Knautia macedonica

One of my new Japanese Anemones - (Anemone x hybrida 'Party Dress')

I love this annual - Scarlet Tassel Flower (Emilia coccinea) - but hate the beetle that's shown here. They like to eat EVERYTHING. I can see that this annual will self-seed, because it's already doing that. This is continually-blooming annual that just gets better and better as summer and fall wear on - deadheaded or not!

This is my third attempt at growing Japanese Anemone 'Whirlwind'. It's done better than any of the previously planted ones, so maybe the third time's a charm?

The Delphinium elatum ('Magic Fountain') just keeps on going...

Endless Summer Hydrangea macrophylla 'Blushing Bride' was my best bloomer of the hydrangeas this summer. It truly was always in bloom, as was my original Endless Summer 'Bailmer'. This bloom just opened this week! You can see earlier blooms that have turned papery and pink on the same plant.

Other plants in bloom at the moment are:

  • Verbena bonariensis
  • African Daisies (Osteospermum)
  • Wave™ Petunias
  • Gaillardia (several different cultivars)
  • Tropical Milkweed (Asclepias currasavica)
  • Roses - 'Cinco de Mayo', 'Lavaglut', 'About Face', 'Memorial Day', several miniatures
  • Geum coccineum 'Cooky'
  • Morning Glories 'Chocolate' and 'Blue Star'
  • Seed dahlias
  • Oxalis deppei
  • Pelargonium 'Mr. Wren' and 'Red Happy Thoughts'
  • Chinese Forget-Me-Not (Cynoglossum amabile)
  • Lavender (Lavandula)
  • Zinnia angustifolia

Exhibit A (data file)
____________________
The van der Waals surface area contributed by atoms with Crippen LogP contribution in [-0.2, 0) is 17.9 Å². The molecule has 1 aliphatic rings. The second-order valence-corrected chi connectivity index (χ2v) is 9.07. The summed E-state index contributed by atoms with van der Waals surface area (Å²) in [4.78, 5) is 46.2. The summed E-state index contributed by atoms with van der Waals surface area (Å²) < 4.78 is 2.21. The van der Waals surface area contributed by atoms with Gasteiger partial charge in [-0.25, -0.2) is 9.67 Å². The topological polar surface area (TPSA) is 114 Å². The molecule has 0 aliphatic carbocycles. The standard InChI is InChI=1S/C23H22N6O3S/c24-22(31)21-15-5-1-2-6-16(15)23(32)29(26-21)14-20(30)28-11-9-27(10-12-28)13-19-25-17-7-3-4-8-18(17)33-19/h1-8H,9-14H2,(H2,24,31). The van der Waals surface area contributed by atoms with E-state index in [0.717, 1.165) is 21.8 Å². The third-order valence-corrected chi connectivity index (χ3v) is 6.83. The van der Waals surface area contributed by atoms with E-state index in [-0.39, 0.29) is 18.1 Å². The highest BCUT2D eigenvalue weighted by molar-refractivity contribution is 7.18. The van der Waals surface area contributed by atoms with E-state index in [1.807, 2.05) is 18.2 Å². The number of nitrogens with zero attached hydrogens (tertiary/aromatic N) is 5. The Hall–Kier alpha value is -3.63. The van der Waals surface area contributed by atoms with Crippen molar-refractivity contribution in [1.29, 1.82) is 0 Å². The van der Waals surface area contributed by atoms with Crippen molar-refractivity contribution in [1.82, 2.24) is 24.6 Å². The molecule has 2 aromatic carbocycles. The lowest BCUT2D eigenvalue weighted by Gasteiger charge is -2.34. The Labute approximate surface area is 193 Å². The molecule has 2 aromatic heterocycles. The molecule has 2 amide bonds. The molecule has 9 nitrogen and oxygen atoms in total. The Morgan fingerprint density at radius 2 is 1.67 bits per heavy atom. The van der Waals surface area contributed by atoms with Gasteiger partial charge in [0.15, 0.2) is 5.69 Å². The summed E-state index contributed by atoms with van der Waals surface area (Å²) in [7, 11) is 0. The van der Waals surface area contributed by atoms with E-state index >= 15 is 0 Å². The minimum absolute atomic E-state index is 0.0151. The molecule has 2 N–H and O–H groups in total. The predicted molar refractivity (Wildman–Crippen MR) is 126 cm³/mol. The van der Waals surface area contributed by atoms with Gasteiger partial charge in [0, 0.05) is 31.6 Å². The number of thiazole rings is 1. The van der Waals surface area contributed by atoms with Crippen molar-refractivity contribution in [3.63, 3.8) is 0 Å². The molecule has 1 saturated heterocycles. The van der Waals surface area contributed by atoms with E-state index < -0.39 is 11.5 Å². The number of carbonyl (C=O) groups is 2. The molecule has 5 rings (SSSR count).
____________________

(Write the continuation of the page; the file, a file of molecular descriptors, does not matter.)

• Zinnia 'Profusion Apricot' and 'Profusion Fire'
  • Zinnia 'Chippendale'
  • Cosmos sulphureus
  • Corydalis 'Berry Exciting'
  • Obedient Plant (Physostegia virginiana)
  • Annual Candytuft (Iberis umbellata)
  • Cleome (self-seeded plants from those grown two years ago!)
  • Bachelor's Button (Centaurea cyanus)
  • Globe Amaranth (Gomphrena globosa)
  • German Catchfly (Viscaria oculata)
  • Yarrow (Achillea millefolium)
  • Sweet Pea
  • Dianthus
  • Tropical Hibiscus
  • Heliotrope (Heliotropium arborescens 'Fragrant Delight')
  • Gazania
  • Love-in-a-Puff (Cardiospermum halicacabum)
  • Love-in-a-Mist (Nigella damascena)

Somehow, I have a feeling that next month the garden won't be as freely giving of its blooms. But for now, we'll enjoy the bounty!


TYRA Hallsénius Lindhe said...

It's fantastic, all those lovely flowers in October....I'm not at all jealous :-) / LOL Tyra

Anonymous said...

Hi Kylee, your bounty of blooms is incredible! They are so lovely and varied and so many! All are wonderful but I especially admire the lobata vine, never seeing it in someone's garden. But the color on Limerock dream is pure sugar candy to my eyes. I have spurned Limerock ruby as insignificant in bloom and not hardy, I will watch to see your luck with Dream, for it is too beautiful.


Yolanda Elizabet Heuzen said...

Wow Kylee, what a plethora of flowers you have. Love those marigolds, they are still in full swing. And I'm very envious of your gorgeous blue delphinium.